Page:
State Sen. Arthur Orr


MONTGOMERY — Among the flurry of bills passing the Alabama Legislature late Wednesday night was one to add kratom to the state’s list of Schedule I controlled substances.

Senate Bill 266 to outlaw the substance was sponsored by Sen. Arthur Orr, R-Decatur. It was drafted with the help of the Alabama District Attorneys Association.

Kratom, which can be smoked, ingested or steeped in tea, is a tropical plant related to coffee and is legal in most states, except Wisconsin, Vermont, Tennessee and Indiana. According to local law enforcement, it’s similar to marijuana and often used to skirt Alabama’s current laws that ban controlled substances.

Opponents of the legislation said kratom helps with pain relief, isn’t dangerous and should not be criminalized.

Morgan County Sheriff Ana Franklin was a proponent of Orr’s bill, which now goes to the governor for his signature.

“Because it’s not illegal, you can sell it to a 12-year-old in a convenience store,” Franklin said in February. “They are selling this stuff to kids, and they’re selling it as if it’s synthetic marijuana.

"Kids think it must be OK for them to use because it’s legal. Actually, it’s way worse than real marijuana. It has absolutely dangerous characteristics.” Twitter @DD_MarySell.


(2) comments

Gary Wellington

The simple takeaway here is that supplements such as magnesium malate and adequate dietary magnesium intake may likely help magnify the effects of Kratom. This may allow for a lower minimal effective dose, thus lessening the chances of developing a dependency. The most common side effect of taking too much magnesium is simply loose stools and diarrhea—and both dissipate quickly upon cessation. One very intriguing consideration is that the anti-diarrheal effects of Kratom might actually increase tolerable doses of magnesium—or at least mitigate the symptoms.For more information: goldenKratom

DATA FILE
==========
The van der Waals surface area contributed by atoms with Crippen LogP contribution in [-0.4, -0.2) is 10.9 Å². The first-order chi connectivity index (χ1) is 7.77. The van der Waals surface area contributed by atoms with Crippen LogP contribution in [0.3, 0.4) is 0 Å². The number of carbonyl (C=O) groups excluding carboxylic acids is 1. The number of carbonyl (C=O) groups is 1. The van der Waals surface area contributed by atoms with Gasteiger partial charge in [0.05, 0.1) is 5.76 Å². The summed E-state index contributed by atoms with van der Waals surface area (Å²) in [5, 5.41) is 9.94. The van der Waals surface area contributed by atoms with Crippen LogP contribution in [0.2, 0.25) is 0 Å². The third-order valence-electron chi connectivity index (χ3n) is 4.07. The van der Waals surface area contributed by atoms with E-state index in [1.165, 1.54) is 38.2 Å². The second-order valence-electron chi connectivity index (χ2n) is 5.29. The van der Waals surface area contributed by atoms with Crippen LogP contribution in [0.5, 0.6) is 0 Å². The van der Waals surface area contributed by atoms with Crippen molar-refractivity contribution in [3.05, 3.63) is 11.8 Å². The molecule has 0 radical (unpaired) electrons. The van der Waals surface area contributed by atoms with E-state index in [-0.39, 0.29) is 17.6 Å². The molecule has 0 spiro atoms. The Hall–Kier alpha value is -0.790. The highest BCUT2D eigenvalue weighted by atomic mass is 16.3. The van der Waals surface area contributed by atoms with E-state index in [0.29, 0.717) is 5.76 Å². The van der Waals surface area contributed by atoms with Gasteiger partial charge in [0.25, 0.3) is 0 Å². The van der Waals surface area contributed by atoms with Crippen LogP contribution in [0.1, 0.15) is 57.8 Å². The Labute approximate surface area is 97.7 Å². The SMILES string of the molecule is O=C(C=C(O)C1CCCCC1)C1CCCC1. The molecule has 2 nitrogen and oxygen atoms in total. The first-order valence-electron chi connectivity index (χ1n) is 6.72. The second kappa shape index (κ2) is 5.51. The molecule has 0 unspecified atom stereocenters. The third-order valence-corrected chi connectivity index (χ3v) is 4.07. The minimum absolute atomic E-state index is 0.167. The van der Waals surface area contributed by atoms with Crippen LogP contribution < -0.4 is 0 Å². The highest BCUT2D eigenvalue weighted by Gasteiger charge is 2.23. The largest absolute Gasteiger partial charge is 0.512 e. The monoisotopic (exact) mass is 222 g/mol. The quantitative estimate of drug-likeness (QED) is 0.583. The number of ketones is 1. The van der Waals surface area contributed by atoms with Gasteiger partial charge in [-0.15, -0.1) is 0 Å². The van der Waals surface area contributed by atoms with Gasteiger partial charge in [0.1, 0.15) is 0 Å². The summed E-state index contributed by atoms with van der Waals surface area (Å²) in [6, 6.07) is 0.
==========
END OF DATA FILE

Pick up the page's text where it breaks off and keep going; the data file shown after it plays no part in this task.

Angela Macknize

 Kratom is a dietary ingredient according to the FDA. People who market it need to follow the guidelines set forth by the DSHEA act. With proper testing and standards put in place I see no problems with kratom. Companys who follow cGMP manufacturing guidelines will be required to test each batch for a multiple of contaminates. Kratom is going through the process which dietary ingredients not used in the USA prior to October 1994 must go through. Once companies follow these guidelines kratom offers a safe herbal alternative for tens of thousands of users. For more information: Kratom

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